Grilling is a great way to cook food because it locks in the flavor and produces a nice, crispy crust. But what kind of oil should you use when grilling? Many different types of oils can be used, but some are better than others, particularly if you’re expecting to grill over extremely high heat. Let’s cover your best options and why each is so good.
Table of Contents
- For high-heat grilling (450 degrees Fahrenheit and above)
- The best you likely have already in your home
- What not to use
- Must-read related posts
For high-heat grilling (450 degrees Fahrenheit and above)
Peanut oil is an excellent option because it can withstand high temperatures without smoking or burning. This is due to its high smoke point (up to 450 degrees Fahrenheit), the temperature at which an oil will start to smoke and break down. Peanut oil does have a light nutty flavor, but it’s not so strong as to impact the taste of most foods.
You’ll want to know avocado oil if you plan on grilling over 450 degrees. Its smoke point is 500 degrees Fahrenheit, so it will withstand nearly any flame you pair it with. What sets avocado oil apart is its flavor. Avocado oil has a light, nutty flavor that can enhance the taste of your grilled food. Whether that’s a good or bad thing depends on what you’re grilling.
Safflower oil is another option with a high smoke point (up to 500 degrees Fahrenheit). It’s an excellent all-purpose oil for cooking, baking, and grilling. Its flavor is also very mild, letting your food’s overall flavor shine through.
The best you likely have already in your home
Canola oil is a common kitchen staple that is also great for grilling. It has a reasonably high smoke point (400 degrees Fahrenheit), so it can handle most grilling temperatures. Canola oil is also relatively flavorless, so it won’t affect the taste of your food.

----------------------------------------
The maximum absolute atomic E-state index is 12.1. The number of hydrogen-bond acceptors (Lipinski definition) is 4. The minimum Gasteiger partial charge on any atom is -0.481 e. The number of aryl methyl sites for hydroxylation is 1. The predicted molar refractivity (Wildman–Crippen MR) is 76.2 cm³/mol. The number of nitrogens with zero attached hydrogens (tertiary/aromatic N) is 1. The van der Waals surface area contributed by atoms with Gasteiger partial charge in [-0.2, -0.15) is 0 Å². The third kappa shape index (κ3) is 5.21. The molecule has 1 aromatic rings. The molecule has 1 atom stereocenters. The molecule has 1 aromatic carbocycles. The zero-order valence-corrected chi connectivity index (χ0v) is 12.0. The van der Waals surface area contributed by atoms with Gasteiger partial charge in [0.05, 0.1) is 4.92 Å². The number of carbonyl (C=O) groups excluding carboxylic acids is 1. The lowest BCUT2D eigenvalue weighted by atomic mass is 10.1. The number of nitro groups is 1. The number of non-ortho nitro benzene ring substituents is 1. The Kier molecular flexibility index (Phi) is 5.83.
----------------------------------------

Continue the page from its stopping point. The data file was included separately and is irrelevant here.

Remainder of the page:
Extra-virgin olive oil
This is the go-to for most home cooks and is also an excellent option for grilling. Extra-virgin olive oil has a smoke point of 350 degrees Fahrenheit, so it’s best used for grilling at lower temperatures. The flavor of extra-virgin olive oil can range from mild to strong, depending on the quality of the oil. But, in general, it has a fruity flavor that can enhance the taste of your grilled food.
What not to use
You may not think of these as oils, but each contains oil and have similar use cases. But none are good options for grilling.
Butter is a bad choice for grilling because it has a very low smoke point (250 degrees Fahrenheit). This means it will start to smoke and burn long before your food is cooked. Butter also has a strong flavor, so it can easily overpower the taste of your food.
Margarine is similar to butter in that it has a low smoke point and strong flavor. Additionally, margarine is made with vegetable oils, which can be unstable at high temperatures. For these reasons, it’s best to avoid using margarine when grilling.
Cooking spray is not a good option for grilling because an uneven spray can easily cause your food to stick to the grill. Additionally, most cooking sprays have a very low smoke point, so they will start to smoke and burn long before your food is cooked.
Must-read related posts
- Cooking Hot And Fast: Learn all about this cooking method and what it brings to the table.
- What’s The Best Salt For Steak? There are certain options that are better than options.
- How To Create Charcoal Flavor Off The Grill: No time to grill? You can use spices to bring your food some of that boldness you miss.